Radial Coordinates
(KS2, Year 6)

The Lesson

The radial coordinate is the first number in the pair of numbers used to describe polar coordinates. For example, in the polar coordinates (5, 45°), the radial coordinate is 5 (the number on the left):

The radial coordinate is sometimes called the radius.

What Does the Radial Coordinate Mean?

The radial coordinate tells you how far a point is from the pole. If a point has polar coordinates (5, 45°), the point would be 5 from the pole. The image below shows what we mean by a point being 5 units from the pole:

Using a Polar Grid to Find the Radial Coordinate

A polar grid can be used to find the radial coordinate. A polar grid is shown below:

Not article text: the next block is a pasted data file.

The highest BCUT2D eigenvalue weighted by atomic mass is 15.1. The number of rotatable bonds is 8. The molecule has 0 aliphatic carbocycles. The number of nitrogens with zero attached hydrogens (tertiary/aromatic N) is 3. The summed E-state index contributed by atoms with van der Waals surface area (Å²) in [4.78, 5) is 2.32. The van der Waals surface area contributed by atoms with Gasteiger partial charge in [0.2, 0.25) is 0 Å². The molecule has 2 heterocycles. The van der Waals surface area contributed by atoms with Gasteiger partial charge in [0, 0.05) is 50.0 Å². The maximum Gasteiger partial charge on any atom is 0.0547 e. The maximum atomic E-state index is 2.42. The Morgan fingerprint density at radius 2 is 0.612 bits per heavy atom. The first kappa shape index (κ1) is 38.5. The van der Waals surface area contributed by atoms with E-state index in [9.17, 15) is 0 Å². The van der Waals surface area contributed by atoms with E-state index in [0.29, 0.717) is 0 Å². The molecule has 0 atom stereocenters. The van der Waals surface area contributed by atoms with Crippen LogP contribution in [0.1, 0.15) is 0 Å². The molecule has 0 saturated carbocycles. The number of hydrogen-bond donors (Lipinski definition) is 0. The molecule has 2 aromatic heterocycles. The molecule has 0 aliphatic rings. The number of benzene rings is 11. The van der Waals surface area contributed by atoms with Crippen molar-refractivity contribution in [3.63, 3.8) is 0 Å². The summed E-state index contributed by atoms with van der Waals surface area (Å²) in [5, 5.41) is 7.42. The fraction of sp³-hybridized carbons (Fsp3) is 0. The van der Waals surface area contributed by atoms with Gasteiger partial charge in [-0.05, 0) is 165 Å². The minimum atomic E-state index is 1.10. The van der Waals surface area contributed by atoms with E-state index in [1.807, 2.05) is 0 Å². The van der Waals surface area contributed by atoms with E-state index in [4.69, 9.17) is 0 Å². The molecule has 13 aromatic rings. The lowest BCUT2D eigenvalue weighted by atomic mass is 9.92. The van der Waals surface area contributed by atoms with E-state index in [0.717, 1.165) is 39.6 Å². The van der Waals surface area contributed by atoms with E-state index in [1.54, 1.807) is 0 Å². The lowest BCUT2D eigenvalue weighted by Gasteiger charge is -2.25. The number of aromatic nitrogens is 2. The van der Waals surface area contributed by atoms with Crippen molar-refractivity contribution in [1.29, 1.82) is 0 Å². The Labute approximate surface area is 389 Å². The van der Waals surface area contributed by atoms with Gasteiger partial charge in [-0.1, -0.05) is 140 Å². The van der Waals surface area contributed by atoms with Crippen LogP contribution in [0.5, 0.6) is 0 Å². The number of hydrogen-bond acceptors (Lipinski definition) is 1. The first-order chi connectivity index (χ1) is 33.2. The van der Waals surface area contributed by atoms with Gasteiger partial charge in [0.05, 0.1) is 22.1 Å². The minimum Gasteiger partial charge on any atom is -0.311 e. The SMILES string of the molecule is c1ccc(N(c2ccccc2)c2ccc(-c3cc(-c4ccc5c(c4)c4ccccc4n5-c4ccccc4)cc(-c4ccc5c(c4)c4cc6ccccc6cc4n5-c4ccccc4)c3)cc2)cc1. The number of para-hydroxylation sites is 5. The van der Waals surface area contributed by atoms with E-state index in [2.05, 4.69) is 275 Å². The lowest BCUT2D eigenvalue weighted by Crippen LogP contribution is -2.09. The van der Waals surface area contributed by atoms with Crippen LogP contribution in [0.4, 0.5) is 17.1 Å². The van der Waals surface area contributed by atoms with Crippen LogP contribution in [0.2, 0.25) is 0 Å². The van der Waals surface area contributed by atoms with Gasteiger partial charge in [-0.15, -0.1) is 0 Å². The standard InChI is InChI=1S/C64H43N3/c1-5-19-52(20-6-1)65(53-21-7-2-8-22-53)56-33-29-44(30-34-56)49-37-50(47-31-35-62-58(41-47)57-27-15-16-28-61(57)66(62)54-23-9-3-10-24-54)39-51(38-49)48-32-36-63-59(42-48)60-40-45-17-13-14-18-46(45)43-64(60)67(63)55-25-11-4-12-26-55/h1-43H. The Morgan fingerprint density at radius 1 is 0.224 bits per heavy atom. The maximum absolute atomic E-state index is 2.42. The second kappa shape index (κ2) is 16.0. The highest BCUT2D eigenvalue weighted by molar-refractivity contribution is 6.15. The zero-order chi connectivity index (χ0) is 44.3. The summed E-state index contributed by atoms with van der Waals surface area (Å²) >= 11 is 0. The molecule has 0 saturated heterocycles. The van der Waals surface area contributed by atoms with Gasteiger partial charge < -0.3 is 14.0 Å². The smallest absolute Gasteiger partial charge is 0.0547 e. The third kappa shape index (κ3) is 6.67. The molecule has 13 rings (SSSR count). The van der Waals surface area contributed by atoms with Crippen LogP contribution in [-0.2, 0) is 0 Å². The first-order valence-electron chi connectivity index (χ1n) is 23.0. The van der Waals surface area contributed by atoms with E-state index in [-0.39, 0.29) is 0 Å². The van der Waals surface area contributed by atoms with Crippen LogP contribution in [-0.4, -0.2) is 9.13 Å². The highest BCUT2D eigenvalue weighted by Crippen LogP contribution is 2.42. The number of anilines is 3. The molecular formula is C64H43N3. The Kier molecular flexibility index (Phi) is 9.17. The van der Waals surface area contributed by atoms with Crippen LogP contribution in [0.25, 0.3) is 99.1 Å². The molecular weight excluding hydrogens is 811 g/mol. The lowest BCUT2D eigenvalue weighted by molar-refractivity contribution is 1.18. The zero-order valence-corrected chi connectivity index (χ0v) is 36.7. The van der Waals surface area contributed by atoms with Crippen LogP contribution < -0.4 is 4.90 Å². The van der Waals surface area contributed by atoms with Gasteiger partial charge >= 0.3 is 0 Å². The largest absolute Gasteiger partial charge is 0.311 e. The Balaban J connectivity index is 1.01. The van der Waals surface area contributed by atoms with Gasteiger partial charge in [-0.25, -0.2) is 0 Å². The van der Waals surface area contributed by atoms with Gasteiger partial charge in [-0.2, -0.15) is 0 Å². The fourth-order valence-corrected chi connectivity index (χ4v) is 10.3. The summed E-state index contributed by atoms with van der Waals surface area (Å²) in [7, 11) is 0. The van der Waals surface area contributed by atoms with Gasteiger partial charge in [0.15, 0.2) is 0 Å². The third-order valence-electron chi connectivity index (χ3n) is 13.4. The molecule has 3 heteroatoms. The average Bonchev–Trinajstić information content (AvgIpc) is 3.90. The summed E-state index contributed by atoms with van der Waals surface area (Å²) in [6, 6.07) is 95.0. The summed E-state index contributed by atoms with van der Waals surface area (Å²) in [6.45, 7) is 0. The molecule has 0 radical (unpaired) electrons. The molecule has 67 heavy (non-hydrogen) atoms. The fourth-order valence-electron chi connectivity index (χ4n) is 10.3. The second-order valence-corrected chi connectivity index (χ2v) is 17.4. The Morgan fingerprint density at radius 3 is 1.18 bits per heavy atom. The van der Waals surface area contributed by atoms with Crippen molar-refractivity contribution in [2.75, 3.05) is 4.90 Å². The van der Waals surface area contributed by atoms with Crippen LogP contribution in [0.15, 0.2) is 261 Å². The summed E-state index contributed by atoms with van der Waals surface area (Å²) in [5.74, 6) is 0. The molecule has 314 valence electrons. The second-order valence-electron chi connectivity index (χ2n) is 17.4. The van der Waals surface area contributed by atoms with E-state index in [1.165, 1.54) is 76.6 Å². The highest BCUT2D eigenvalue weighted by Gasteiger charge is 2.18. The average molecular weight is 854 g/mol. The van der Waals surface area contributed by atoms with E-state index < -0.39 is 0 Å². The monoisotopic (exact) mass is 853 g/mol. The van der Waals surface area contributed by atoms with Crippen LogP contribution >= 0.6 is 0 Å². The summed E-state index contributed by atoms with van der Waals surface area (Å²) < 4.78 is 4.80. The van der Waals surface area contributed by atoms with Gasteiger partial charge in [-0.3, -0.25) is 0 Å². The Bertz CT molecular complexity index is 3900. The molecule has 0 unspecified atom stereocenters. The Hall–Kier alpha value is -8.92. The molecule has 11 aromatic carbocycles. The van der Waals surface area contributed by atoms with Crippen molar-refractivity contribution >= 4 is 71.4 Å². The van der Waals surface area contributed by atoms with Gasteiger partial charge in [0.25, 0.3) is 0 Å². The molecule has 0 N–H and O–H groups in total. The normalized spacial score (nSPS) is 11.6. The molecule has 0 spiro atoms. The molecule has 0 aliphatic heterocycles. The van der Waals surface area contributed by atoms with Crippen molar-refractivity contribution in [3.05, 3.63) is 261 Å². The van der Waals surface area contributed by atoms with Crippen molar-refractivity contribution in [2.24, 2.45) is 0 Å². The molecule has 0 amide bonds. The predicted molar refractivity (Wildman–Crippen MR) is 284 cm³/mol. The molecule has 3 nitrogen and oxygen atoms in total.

A circle is shown in red. If we read along the horizontal axis (called the polar axis), we see that this circle is labelled 5. This circle has a radius of 5. All points on it have a radial coordinate of 5.

The Radial Coordinate Can Only Be Positive

The radial coordinate can only be a positive numbers (0, 1, 2, 3...). It does not matter which direction a point is from a point, the distance is positive.

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See Also

What is a circle? What is a radius?